Having spent 38 years in the construction business, Bill Smith of Fort Worth, TX decided the time had come to build something for himself and the community. Located in Ft. Worth’s historic near south side, The Live Oak Music Hall & Lounge is an architecturally historic Lions Club that Smith gutted and redesigned.
“I’ve always been involved in live music, but never owned a venue before,” Smith said. “I wanted to create a sophisticated adult listening room that sounds great and where artists want to play. That was the basic idea behind The Live Oak. We worked with Chris Jordan of Electro Acoustics here in Fort Worth on all the performance aspects of the design.”
Electro Acoustics is a full service design/build firm that employs a comprehensive approach to audio, video, lighting and acoustics. “This was a great project, because Bill Smith had a clear vision and trusted us to make it happen,” said Chris Jordan, the firm’s president and chief steward. “It’s an intimate space, but had to be good enough to attract national acts, both in terms of the room itself and the rider-friendliness of the sound system. Originally, we didn’t think we could afford a MIDAS console, but then the PRO2 came out. When we saw the demo, we just instantly fell in love with it. It’s the best digital console we’ve ever seen in that price range, by far. And obviously, the MIDAS name makes it extremely artist-friendly. It was a perfect fit for us.”
Jordan was most impressed with the console’s sound quality. “That was the first thing Bill Smith said to me—that the room had to sound awesome,” he said. “We had another well respected console in our original design, but then the PRO2 came out. It has those great-sounding MIDAS preamps, EQs and effects, and I love the time coherency. It has so much horsepower at such a low price, it really changed the value equation. Making that change was actually an easy decision.”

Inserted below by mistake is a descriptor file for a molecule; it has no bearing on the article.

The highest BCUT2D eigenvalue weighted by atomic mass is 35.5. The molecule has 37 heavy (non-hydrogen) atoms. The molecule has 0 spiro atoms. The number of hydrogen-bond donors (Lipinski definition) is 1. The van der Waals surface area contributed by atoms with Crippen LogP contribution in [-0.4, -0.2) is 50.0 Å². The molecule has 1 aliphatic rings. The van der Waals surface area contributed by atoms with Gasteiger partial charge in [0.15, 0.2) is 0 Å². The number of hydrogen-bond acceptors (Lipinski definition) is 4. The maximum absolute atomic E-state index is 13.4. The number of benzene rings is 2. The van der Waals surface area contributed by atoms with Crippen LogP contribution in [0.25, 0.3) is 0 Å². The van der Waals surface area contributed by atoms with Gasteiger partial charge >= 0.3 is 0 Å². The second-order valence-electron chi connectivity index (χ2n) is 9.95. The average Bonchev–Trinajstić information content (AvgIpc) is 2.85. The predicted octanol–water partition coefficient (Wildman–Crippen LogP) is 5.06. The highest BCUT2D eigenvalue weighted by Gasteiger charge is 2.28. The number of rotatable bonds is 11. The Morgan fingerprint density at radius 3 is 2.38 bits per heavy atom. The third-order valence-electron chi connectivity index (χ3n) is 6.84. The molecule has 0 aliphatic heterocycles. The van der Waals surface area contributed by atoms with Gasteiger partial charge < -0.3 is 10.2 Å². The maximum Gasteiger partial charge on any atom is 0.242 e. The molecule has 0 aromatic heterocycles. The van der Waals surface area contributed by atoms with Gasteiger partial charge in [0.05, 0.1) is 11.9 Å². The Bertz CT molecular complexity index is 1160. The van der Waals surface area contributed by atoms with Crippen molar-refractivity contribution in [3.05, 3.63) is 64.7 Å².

Beyond the actual price, The Live Oak and Electro Acoustics found the PRO2 saved money in other ways. The console’s EQ and effects engines eliminated the need for outboard gear, while the Cat5 fiber connectivity meant no bulky copper snakes, even with the DL251 I/O box located onstage.
Chris Jordan notes, “Not only do we save significant cash in terms of hardware and wiring, but also in terms of space. The PRO2 lets us run both the house and monitor mixes from one surface, but still keep the control booth small enough to give about five extra seats, which was a big consideration for an intimate venue like The Live Oak.”
Another consideration was ease of use. “It’s really a very intuitive board,” said Jordan. “I basically taught it to myself on a Saturday afternoon. Once I figured out the patching, the rest of it really began to flow. I love the ergonomics, especially the POP Groups, and the instant access you have when making adjustments. You’re always just one button away from anywhere you need to go, so the navigation is incredibly fast, which is really important in a setup like this. It’s really the most fun board to mix on that I’ve ever seen.”
With room for about 200 patrons seated or 500 standing, The Live Oak features both local and national artists, with the added attractions of a high-end restaurant and a bar featuring over 200 beers. In addition to the main music hall, the venue also boasts a lounge with live music, plus both street-level and rooftop outdoor patios. Since its June 15 opening, the venue has hosted such artists as John Oates (of Hall and Oates), Iris Dement, The Vespers, and Jim Lauderdale.
“We’ve been getting rave reviews on the sound of the room, and the MIDAS PRO2 is a big part of that,” said owner Bill Smith. “Visiting engineers love it, and they generally need less than 30 minutes to feel comfortable on the console. Our first concert was John Oates. He raved about the room and said he wants to come back. In fact, we keep a journal in our green room for artist comments, and everyone who’s played here has basically said the same thing. That’s something we want to build on, to earn a reputation as a sophisticated, top class listening room where artists want to play.”